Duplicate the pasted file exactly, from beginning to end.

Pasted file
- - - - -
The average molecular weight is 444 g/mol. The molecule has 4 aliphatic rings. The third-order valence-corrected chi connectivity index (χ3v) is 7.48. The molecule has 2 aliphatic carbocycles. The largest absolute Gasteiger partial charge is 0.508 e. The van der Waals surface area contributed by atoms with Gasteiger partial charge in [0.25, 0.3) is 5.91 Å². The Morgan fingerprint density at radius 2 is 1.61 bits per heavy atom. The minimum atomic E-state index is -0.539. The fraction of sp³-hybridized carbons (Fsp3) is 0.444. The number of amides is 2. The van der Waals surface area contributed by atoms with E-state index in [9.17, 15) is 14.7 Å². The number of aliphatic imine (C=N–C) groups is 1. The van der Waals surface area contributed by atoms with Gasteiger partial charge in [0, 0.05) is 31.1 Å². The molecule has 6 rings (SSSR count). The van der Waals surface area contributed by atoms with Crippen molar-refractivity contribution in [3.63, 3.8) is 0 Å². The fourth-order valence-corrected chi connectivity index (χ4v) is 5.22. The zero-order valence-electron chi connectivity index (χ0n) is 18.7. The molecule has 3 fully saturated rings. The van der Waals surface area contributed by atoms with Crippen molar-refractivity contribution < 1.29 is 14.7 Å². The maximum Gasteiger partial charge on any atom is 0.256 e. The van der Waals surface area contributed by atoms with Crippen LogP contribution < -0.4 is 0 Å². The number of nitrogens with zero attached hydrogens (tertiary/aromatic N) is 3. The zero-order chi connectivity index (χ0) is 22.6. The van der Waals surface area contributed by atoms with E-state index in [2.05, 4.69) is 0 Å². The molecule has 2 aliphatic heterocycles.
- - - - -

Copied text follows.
The average molecular weight is 444 g/mol. The molecule has 4 aliphatic rings. The third-order valence-corrected chi connectivity index (χ3v) is 7.48. The molecule has 2 aliphatic carbocycles. The largest absolute Gasteiger partial charge is 0.508 e. The van der Waals surface area contributed by atoms with Gasteiger partial charge in [0.25, 0.3) is 5.91 Å². The Morgan fingerprint density at radius 2 is 1.61 bits per heavy atom. The minimum atomic E-state index is -0.539. The fraction of sp³-hybridized carbons (Fsp3) is 0.444. The number of amides is 2. The van der Waals surface area contributed by atoms with E-state index in [9.17, 15) is 14.7 Å². The number of aliphatic imine (C=N–C) groups is 1. The van der Waals surface area contributed by atoms with Gasteiger partial charge in [0, 0.05) is 31.1 Å². The molecule has 6 rings (SSSR count). The van der Waals surface area contributed by atoms with Crippen molar-refractivity contribution in [3.63, 3.8) is 0 Å². The fourth-order valence-corrected chi connectivity index (χ4v) is 5.22. The zero-order valence-electron chi connectivity index (χ0n) is 18.7. The molecule has 3 fully saturated rings. The van der Waals surface area contributed by atoms with Crippen molar-refractivity contribution < 1.29 is 14.7 Å². The maximum Gasteiger partial charge on any atom is 0.256 e. The van der Waals surface area contributed by atoms with Crippen LogP contribution < -0.4 is 0 Å². The number of nitrogens with zero attached hydrogens (tertiary/aromatic N) is 3. The zero-order chi connectivity index (χ0) is 22.6. The van der Waals surface area contributed by atoms with E-state index in [2.05, 4.69) is 0 Å². The molecule has 2 aliphatic heterocycles.